Beyond the fact that the article is derived from a biased source, the so-called “wild horse problem” is drastically misrepresented and distorted. The Wild Horse and Burro Program was established under the protection of the BLM with the intention to preserve the wild horses that are not only native to American lands, but are the very way we were able to colonize this country in the first place. The original parcel of land allocated to the wild horses by the Wild Free-Roaming Horses and Burros Act of 1971 was 50 million acres, and to date the horses have been robbed with at least 20 million acres having been taken away from these populations to graze cattle or other livestock. Not one of these stolen acres has been mitigated, which would be the norm for any other takeover of land in cases of construction for shopping centers, railroads, highways, pipelines and so on. Government agencies and politicians are correct when they state that the existing herds need more room – because it is their actions that took the legally appropriated lands from these horses in the first place with no replacement or thought for the impact on their survival. The remaining lands they roam, however, are far from decimated by the wild horses themselves. Analysis of the impact wild horses have on lands they graze shows they actually redeposit seeds and nutrients into the soil because of their simple digestive system. In contrast, livestock animals have multi-stomached digestion and leave behind no trace of seeds on the areas they graze, making regrowth impossible.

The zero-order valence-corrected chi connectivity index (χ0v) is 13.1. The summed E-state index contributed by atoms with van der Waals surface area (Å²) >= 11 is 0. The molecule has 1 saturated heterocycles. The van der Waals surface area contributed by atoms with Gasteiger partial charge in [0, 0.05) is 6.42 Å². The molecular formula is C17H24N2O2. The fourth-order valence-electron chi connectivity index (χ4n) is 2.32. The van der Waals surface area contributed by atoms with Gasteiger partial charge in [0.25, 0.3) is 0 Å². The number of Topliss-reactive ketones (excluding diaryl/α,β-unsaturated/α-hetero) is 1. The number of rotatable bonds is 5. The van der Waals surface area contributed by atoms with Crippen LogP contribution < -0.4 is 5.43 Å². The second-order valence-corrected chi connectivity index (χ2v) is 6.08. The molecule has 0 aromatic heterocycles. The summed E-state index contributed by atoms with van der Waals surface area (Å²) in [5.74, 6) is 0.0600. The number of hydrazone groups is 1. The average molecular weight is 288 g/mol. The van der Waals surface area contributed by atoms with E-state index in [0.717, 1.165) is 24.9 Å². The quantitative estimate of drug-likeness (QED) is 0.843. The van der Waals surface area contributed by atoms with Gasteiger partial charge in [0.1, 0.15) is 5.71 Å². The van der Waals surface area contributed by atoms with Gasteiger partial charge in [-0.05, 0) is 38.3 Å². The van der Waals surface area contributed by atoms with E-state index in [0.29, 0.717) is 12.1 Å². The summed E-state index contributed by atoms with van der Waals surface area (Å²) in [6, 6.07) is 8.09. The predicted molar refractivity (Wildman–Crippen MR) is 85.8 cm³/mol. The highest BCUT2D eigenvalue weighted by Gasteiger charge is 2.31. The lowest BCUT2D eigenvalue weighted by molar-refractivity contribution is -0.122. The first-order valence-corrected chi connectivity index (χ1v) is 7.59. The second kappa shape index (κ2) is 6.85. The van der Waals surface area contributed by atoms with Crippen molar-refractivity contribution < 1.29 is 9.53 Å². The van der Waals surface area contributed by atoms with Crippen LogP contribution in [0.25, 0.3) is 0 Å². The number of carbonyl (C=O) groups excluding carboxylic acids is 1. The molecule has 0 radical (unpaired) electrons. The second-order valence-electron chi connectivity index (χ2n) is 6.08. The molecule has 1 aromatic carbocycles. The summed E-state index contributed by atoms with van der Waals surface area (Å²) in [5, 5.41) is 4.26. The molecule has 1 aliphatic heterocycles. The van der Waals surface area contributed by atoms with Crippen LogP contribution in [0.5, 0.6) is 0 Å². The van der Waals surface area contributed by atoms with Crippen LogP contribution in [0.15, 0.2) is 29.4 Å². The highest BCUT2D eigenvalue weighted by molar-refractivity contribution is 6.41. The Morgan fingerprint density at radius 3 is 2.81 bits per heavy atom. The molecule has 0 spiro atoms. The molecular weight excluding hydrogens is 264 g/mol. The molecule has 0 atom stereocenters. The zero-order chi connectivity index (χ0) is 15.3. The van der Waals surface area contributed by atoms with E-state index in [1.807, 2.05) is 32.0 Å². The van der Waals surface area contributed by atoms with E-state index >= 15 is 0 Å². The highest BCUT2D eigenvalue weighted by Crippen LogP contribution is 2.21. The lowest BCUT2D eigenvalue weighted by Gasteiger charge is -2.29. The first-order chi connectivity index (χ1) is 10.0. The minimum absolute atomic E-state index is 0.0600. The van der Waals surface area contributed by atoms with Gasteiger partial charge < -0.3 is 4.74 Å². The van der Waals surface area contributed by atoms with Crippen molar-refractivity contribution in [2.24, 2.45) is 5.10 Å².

Despite this evidence that mustangs have a positive environmental impact on the lands they inhabit, the recent government ruling herds inhabiting the Antelope Valley region of Nevada points directly to the flaws in the management of these horses by the BLM. For those not familiar with the case, the BLM issued a decision dated December 21, 2017, to gather, remove, and use fertility controls upon 9,525 wild horses in northeastern Nevada within what is known as the Antelope and Triple B Complexes. The objective of the decision is to maintain a level of wild horses down to 427-798 head in the Antelope Complex and to maintain a level of wild horses down to 472-889 in the Triple B Complex – which the BLM has determined to the appropriate management levels (AML) in these complexes. This decision is personally disappointing to me; not because of the need to maintain such AMLs to protect, maintain, and enhance the public land resources within such complexes, but because I offered an alternative solution in 2011 which the BLM rejected. This solution would have provided protection for many of these wild horses in the Antelope Complex now proposed to be gathered, removed, or subject to fertility controls via the decision. This solution would have also maintained my grazing rights and water rights on the Spruce Allotment (which is inclusive of most of the Antelope Complex) – while also sustaining a viable livestock operation that would have helped pay for the intended protection. While I appreciate my solution is not the panacea to the challenges facing wild horses, it certainly is and was a creative, out-of-the box, alternative to simply gathering and removing wild horses. It is possible that the conditional nature of the decision which references “funding limitations and competing National priorities” will mean that the BLM may still do nothing in these complexes; thus exasperating the situation for the wild horses, for livestock permittees, and for the public land resources. However, I remain hopeful that the BLM (or Congress) will again take a fresh set of eyes to my solution as the BLM (and Congress) balances the conditional nature of the decision.